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YORK – The York City Council has approved its budget for the 2019-20 fiscal year.

After months of conversations and preparation, the budget hearing came and went with little controversy as so much had been worked out over a long period of time. When it came for a vote, there were no surprises.

The balanced budget includes few capital improvement expenditures, as most identified needs were pushed to the future unless immediately necessary.

Most of the special expenses, for many departments, are based on whether or not grants are received toward those purchases. In other words, if grants aren’t received, the purchases will not take place.

The budget holds a .06 tax levy increase – which would take the city’s property tax levy from .27 to .33. While it is an increase, the administration has noted this is still considerably below the .45 cap placed on municipalities.

The budget also includes a 3 percent rate increase for water, which was recommended by the findings in a recent rate study and its projections.

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The general fund sales tax revenues were increased by $75,000 and street fund sales tax revenues were increased by $10,000, due to current year receipt trends.

When it comes to the revenues for the city, the largest source is sales tax receipts – which is 35 percent of the money the city takes in. The sales tax receipts expected in the new fiscal year are being estimated at $4.475 million.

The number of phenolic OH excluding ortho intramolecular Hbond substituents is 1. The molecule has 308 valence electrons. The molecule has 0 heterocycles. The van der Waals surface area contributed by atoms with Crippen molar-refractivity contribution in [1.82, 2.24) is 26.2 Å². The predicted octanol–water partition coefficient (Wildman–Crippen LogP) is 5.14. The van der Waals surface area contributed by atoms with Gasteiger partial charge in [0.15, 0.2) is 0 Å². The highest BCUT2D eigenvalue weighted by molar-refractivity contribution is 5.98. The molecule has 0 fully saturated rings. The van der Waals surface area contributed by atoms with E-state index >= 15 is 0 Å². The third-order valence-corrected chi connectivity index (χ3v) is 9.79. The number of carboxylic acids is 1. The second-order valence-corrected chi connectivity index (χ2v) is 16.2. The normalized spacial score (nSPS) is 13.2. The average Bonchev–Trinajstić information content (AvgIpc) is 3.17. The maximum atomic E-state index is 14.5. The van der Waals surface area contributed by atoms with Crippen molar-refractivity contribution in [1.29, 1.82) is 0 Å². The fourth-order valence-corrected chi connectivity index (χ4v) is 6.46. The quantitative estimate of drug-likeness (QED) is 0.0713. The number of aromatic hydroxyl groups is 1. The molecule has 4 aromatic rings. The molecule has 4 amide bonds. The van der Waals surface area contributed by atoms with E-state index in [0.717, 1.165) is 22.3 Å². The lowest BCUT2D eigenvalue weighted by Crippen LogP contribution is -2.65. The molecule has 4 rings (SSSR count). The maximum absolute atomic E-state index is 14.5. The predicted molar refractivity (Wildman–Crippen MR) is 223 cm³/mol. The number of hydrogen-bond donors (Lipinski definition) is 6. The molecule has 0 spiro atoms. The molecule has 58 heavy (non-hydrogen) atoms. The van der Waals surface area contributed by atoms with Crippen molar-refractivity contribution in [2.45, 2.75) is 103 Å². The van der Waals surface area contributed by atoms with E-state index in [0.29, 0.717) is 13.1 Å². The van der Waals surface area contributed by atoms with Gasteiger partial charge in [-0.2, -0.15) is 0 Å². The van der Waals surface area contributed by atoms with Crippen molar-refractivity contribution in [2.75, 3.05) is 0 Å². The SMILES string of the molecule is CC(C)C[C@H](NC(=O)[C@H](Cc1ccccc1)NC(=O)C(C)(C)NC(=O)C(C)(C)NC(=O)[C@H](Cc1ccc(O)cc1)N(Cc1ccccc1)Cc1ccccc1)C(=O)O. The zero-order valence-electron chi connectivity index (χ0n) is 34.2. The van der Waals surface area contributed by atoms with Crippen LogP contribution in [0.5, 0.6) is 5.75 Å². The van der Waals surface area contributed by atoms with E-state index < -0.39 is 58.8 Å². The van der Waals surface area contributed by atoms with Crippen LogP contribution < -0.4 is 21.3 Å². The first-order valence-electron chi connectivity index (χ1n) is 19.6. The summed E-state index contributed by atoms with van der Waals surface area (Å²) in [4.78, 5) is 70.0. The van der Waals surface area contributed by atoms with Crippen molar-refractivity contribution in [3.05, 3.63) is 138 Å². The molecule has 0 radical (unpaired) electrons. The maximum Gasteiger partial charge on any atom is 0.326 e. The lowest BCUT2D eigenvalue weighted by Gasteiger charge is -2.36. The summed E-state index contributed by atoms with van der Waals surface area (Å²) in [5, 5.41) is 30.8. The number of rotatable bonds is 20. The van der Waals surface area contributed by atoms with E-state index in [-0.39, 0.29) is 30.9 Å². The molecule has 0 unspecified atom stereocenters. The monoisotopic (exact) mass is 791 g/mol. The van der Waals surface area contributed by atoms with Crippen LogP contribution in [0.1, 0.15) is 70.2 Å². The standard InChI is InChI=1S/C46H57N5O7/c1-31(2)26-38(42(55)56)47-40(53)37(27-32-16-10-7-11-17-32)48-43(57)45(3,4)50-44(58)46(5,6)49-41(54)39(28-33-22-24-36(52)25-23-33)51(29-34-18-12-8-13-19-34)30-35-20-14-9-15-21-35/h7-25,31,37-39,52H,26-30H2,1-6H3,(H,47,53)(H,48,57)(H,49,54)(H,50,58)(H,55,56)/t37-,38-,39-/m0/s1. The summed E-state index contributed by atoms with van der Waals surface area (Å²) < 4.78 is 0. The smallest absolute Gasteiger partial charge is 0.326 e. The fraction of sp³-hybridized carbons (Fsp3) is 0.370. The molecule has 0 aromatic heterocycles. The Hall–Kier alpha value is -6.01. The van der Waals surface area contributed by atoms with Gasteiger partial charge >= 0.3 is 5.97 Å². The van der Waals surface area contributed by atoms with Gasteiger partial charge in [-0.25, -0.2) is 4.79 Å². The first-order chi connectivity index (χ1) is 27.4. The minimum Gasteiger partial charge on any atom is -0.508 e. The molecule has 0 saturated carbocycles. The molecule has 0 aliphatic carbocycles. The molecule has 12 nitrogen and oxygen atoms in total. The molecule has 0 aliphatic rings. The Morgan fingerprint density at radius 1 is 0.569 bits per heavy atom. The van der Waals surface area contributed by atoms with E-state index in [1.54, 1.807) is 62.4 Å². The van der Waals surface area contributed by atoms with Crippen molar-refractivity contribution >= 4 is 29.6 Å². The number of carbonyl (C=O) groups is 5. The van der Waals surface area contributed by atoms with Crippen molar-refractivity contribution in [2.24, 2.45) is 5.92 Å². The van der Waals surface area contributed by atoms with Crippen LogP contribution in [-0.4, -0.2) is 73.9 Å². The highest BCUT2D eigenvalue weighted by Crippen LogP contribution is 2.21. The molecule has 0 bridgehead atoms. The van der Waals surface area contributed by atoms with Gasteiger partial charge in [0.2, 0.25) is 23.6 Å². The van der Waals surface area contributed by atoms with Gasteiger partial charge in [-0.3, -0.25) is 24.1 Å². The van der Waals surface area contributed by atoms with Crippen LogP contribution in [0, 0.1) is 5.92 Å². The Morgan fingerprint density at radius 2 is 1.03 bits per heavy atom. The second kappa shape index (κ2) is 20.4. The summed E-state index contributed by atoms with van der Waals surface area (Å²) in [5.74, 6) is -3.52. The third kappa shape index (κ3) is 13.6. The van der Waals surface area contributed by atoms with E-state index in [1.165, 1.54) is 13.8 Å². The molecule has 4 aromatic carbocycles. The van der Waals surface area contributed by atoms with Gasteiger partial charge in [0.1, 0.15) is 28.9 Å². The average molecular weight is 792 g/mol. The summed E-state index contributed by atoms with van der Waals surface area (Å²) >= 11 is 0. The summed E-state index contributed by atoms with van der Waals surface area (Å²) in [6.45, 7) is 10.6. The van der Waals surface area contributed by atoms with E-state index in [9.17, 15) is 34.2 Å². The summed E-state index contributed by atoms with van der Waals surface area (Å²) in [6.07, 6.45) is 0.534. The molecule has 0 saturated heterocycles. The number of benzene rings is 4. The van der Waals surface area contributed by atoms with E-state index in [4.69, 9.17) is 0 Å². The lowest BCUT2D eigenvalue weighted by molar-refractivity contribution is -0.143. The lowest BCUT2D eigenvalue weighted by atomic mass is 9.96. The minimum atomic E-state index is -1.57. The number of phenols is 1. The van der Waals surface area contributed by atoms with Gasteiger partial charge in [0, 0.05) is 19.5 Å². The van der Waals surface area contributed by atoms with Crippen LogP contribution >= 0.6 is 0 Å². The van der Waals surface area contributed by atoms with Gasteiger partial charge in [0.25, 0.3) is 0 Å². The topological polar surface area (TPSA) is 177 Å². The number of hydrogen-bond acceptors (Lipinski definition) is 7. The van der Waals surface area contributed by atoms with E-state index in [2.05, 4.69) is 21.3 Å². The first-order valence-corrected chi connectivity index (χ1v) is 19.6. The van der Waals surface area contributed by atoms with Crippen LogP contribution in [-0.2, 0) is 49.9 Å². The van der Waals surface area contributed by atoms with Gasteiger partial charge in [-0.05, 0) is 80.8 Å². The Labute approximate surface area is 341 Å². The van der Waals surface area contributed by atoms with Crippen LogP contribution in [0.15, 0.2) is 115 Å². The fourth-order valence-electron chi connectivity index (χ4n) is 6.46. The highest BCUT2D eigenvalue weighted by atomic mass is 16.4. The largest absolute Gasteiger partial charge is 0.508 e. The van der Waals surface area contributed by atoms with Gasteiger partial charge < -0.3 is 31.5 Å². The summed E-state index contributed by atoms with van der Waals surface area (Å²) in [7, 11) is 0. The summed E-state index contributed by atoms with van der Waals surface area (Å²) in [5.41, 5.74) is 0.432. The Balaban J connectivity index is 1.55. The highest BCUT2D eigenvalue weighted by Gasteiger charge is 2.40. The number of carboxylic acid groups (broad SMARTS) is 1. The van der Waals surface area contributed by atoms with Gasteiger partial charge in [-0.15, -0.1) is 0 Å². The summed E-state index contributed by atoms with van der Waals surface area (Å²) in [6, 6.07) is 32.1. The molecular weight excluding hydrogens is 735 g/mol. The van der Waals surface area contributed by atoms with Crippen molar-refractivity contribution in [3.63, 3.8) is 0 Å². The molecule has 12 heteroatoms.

The second largest area of revenue – 18 percent -- comes by way of fees, charges and miscellaneous estimated to be $2,444,780 million.

Balances make up 14 percent of the revenue, at $1.9 million.

Thirteen percent of the city’s revenue is from NPPD lease payments, at $1.775 million.

Twelve percent of the city’s revenue is from property tax, which is expected to bring in $1,725,743.

Three percent of the city’s revenue is from occupation tax receipts, at just over $420,000.

And the other smaller areas of revenue are from grants, various contributions and contributions from the county for ambulance and library.

When it comes to the city’s expenses, 44 percent is attributed to personnel, which is expected to cost $6 million in the next fiscal year.

Capital purchases and leases make up 15 percent of the city’s spending, which is just under $2.1 million.

Fifteen percent of the expenditures – just over $2 million – are for miscellaneous spending.

Thirteen percent of the city’s spending – just over $1.8 million – is for utilities and services.

The rest of the spending is as follows: 5 percent, supplies ($737,667); 4 percent, county combined communications ($474,752); 2 percent, debt payments ($246,374); 2 percent, building and equipment maintenance ($306,000).

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